The process by which scientists can obtain genetic information from an individual (or to identify pathogens, for example) has evolved considerably over the past few decades. What follows is a general overview by a non-specialist for non-specialists. Corrections and clarifications from specialists are, however, welcome, and the intention is that this section will evolve over time to incorporate a list of useful references and starting points for those interested in better understanding the basics.
For many years, genetic information was obtained using tests which were collectively known as “Genetic tests”. Genetic tests can take a variety of forms. One example is FISH (fluorescence in situ hybridisation) testing, which can identify key chromosomal abnormalities but provides a relatively low resolution view of the whole genome. One common application of FISH testing is to measure the amount of the HER2/neu gene in cancer cells in patients with breast cancer in order to determine whether Herceptin therapy is appropriate. Another example of a genetic test is Sanger sequencing, which can be used to analyse the coding sequence of a gene in order to identify mutations relevant to disease diagnosis, prognosis or to guide treatment decisions.
The past two decades have seen considerable advances in genetic testing, such that scientists are now able to obtain far more genetic information, more quickly and more accurately. The tests that allow them to do this are collectively known as “Genomic tests”. Again, these can take a variety of forms. Whereas FISH testing can identify broad chromosomal changes, a genomic test called microarray testing can provide a view of the whole genome at a much higher resolution, increasing the rate of detection of chromosomal abnormalities and permitting the detection of combinations of genetic changes, better informing disease diagnosis and prognosis, or guiding treatment decisions.
Next generation sequencing (NGS) technologies also exist which improve on Sanger sequencing by permitting the simultaneous analysis of all coding sequences of genes. NGS technologies can take several different forms. If the whole genome is sequenced, including exons (protein-coding sequences) and introns (non protein-coding sequences), this is called whole-genome sequencing (WGS). If only exons are sequenced, this is whole-exome sequencing (WES). Some NGS approaches can result in clinically relevant mutations being missed, which has led to the development of a third variation: targeted NGS. This is a reduced form version of NGS in which a selected panel of genes (a targeted sequencing panel) known to be involved in a particular disease are sequenced in greater depth to minimise this error rate. NGS technologies are still relatively expensive (as of late 2016), but costs are falling all the time, and the different forms of NGS (in particular WGS) will eventually become the ‘workhorse’ genomic test, rendering genetic tests and less informative genomic tests such as microarray testing redundant.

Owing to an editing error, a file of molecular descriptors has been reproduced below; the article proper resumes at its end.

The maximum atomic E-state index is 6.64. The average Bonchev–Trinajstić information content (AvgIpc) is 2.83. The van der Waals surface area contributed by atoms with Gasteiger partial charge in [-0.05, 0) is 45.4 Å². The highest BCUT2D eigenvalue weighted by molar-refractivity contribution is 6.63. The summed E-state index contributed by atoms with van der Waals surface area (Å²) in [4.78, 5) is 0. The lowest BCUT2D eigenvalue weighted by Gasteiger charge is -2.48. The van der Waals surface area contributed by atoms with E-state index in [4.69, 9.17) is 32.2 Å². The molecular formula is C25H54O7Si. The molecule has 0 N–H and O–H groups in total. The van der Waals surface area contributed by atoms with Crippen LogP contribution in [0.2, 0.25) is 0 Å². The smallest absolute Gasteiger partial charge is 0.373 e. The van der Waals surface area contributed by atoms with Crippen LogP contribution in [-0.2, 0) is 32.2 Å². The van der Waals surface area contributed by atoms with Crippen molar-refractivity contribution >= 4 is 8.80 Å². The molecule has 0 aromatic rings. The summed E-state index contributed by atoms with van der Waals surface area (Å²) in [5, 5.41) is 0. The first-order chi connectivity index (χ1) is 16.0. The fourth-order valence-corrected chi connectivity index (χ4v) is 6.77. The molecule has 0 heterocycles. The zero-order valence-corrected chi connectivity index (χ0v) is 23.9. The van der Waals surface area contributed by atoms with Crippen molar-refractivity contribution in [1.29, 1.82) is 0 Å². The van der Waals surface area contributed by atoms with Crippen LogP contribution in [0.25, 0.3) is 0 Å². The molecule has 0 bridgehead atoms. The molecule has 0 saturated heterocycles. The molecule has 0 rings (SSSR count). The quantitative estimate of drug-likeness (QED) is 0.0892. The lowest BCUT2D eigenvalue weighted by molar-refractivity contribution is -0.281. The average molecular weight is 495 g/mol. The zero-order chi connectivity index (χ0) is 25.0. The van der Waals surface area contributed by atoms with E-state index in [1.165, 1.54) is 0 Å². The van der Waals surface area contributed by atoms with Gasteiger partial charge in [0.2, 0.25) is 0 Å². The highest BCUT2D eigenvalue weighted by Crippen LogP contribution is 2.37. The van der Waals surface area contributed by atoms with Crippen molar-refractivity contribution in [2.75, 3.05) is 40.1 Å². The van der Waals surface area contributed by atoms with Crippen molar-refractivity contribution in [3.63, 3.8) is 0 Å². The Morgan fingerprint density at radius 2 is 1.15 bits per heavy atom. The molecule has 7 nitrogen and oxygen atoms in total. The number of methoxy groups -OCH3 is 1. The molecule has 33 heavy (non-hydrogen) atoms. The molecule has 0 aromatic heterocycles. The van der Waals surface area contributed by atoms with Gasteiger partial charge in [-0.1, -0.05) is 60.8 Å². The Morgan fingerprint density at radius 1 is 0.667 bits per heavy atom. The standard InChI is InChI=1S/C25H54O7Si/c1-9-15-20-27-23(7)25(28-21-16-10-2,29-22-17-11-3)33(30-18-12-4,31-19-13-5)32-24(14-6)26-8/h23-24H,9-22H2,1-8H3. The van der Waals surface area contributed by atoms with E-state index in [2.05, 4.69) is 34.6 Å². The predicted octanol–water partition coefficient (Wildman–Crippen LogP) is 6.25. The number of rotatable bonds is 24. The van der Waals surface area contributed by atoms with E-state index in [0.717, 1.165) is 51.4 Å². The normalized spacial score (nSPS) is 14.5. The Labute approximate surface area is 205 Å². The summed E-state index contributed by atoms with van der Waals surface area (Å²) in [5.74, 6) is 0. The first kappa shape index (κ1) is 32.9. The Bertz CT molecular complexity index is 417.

So, broadly speaking, genomic technologies are tests such as microarray testing and the various applications of NGS, which, compared to commonly used genetic tests, provide a greater quantity of better quality genetic information, with the potential to enable improved disease stratification and individually tailored therapies. With these improvements to clinical practice come new challenges for health economists conducting economic evaluations of these technologies, and it is these challenges that are the focus of this blog.